Ambiguity regarding the role of glucose-dependent insulinotropic polypeptide (GIP) in obesity arises from conflicting reports asserting that both GIP receptor (GIPR) agonism and antagonism are effective strategies for inhibiting weight gain. To enable identification and manipulation of Gipr-expressing (Gipr) cells, we created Gipr-Cre knockin mice. As GIPR-agonists have recently been reported to suppress food intake, we aimed to identify central mediators of this effect. Gipr cells were identified in the arcuate, dorsomedial, and paraventricular nuclei of the hypothalamus, as confirmed by RNAscope in mouse and human. Single-cell RNA-seq identified clusters of hypothalamic Gipr cells exhibiting transcriptomic signatures for vascular, glial, and neuronal cells, the latter expressing somatostatin but little pro-opiomelanocortin or agouti-related peptide. Activation of Gq-DREADDs in hypothalamic Gipr cells suppressed food intake in vivo, which was not obviously additive with concomitant GLP1R activation. These data identify hypothalamic GIPR as a target for the regulation of energy balance.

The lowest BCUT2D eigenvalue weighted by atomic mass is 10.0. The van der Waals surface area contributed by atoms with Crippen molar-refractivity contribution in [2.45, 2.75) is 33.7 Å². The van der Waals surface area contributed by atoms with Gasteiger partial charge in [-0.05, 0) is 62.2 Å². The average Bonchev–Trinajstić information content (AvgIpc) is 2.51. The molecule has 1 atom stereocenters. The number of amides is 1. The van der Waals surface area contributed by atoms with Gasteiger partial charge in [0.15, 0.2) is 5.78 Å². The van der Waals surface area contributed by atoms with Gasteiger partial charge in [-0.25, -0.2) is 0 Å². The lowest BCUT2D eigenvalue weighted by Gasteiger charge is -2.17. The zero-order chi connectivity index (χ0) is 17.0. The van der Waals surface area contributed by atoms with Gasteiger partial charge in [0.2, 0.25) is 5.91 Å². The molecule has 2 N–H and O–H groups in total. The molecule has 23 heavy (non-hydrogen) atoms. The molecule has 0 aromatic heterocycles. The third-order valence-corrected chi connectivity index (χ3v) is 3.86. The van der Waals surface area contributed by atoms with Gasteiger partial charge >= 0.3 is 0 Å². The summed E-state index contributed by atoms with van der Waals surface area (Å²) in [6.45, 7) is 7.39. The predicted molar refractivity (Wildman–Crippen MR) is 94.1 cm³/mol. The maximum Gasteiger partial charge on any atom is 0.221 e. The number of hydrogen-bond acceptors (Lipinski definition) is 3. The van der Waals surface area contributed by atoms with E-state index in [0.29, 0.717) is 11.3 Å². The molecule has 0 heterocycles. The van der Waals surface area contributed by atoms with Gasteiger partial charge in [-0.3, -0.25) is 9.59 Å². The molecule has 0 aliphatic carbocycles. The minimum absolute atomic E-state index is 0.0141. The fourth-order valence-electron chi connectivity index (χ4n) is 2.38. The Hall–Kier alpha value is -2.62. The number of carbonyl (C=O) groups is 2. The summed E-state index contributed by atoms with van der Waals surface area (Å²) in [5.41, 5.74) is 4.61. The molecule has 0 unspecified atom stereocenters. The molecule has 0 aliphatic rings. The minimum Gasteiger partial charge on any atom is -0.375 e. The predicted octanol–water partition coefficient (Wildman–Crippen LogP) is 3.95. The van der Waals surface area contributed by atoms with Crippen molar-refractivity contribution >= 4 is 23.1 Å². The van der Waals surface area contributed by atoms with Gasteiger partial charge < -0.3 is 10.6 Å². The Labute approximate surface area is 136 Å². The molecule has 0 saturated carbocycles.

Keywords: food intake; glucose-dependent insulinotropic polypeptide; glucose-dependent insulinotropic polypeptide receptor; hypothalamus.
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